Value-add Business segment

We boosted our earnings power further in the Value-add Business segment. In particular, we significantly improved the output of our craftsmen’s organization, allowing us to make our investments in improving our portfolio as planned. In addition, we continued to expand our business activities in the areas of condominium administration, the provision of cable television to our tenants, metering services and insurance and residential environment services in the 2017 fiscal year. Vonovia Immobilien Treuhand now provides services to a total of approximately 100,000 units, of which 63,000 are apartments managed by third parties.

Total income from our Value-add Business activities rose by 37.5% from € 851.2 million to € 1,170.5 million. The improved considerably from € 57.0 million in 2016 to € 102.1 million in 2017.

Other came to € -27.9 million in 2017 (2016: € -9.2 million). This includes the consolidation of intra-Group profits from capitalized modernization and services performed internally, which are included in the EBITDA of the Value-add Business segment. As a result, this amount includes the cash advantage generated by the Group in connection with these intra-Group services.

Adjusted EBITDA Value-add Business
The adjusted EBITDA Value-add Business (formerly adjusted EBITDA Extension) is calculated by deducting operating expenses from the segment’s income. Note: The name of this segment was changed without any content-related changes to the segment definition.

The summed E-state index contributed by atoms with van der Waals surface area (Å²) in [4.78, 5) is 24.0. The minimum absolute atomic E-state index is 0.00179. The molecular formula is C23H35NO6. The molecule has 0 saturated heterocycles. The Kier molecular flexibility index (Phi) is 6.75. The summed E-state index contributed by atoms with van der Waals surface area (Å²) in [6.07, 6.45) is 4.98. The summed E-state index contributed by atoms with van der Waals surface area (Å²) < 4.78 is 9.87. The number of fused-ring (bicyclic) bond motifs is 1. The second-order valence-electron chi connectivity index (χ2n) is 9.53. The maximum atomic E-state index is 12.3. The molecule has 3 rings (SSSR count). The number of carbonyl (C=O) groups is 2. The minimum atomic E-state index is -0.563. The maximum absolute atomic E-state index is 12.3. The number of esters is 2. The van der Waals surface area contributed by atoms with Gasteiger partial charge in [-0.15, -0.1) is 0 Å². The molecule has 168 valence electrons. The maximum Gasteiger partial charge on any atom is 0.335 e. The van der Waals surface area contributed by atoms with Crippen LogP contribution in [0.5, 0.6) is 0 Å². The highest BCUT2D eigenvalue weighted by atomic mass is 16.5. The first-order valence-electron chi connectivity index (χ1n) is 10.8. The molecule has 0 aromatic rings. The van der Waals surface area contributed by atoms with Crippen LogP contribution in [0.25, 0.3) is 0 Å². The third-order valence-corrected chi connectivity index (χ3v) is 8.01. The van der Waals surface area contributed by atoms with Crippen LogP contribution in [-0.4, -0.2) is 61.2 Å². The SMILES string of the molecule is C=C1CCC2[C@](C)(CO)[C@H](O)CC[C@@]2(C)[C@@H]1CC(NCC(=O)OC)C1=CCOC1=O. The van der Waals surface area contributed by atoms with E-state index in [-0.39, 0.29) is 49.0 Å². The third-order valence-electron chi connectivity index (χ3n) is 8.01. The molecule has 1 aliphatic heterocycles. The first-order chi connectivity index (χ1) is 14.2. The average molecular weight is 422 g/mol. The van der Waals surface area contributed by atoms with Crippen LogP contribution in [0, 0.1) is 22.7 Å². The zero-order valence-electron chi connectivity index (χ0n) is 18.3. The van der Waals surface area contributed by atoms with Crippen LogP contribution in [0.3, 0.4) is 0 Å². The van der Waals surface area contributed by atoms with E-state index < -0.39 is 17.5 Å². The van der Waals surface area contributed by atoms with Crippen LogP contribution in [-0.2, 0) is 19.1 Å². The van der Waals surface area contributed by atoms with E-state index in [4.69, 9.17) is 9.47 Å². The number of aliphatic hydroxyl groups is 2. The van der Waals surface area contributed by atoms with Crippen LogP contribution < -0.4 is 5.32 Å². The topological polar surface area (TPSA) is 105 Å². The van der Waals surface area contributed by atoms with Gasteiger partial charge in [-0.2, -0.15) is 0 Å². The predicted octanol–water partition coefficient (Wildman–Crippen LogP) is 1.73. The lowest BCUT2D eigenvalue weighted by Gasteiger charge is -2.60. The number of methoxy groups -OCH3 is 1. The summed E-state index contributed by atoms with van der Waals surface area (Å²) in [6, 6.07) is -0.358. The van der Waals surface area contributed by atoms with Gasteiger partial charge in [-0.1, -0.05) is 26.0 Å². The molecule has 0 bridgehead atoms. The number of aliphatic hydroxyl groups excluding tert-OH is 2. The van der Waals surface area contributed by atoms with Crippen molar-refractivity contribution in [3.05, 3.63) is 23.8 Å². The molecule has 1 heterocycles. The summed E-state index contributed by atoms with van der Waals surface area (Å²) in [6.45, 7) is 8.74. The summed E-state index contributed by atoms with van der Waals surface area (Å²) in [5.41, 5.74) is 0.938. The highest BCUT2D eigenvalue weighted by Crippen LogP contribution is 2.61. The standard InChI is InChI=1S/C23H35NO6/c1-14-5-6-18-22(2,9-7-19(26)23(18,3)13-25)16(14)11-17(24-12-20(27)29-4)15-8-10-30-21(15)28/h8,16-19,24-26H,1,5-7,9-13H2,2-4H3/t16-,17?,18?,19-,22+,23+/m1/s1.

Adjusted EBITDA (Earnings Before Interest, Taxes, Depreciation and Amortization)
Adjusted EBITDA is the result before interest, taxes, depreciation and amortization (including income from other operational investments) adjusted for effects that do not relate to the period, recur irregularly or that are atypical for business operation, and for net income from fair value adjustments to investment properties. These non-recurring items include the development of new fields of business and business processes, acquisition projects, expenses for refinancing and equity increases (where not treated as capital procurement costs), IPO preparation costs and expenses for pre-retirement part-time work arrangements and severance payments.
Maintenance covers the measures that are necessary to ensure that the property can continue to be used as intended over its useful life and that eliminate structural and other defects caused by wear and tear, age and weathering effects.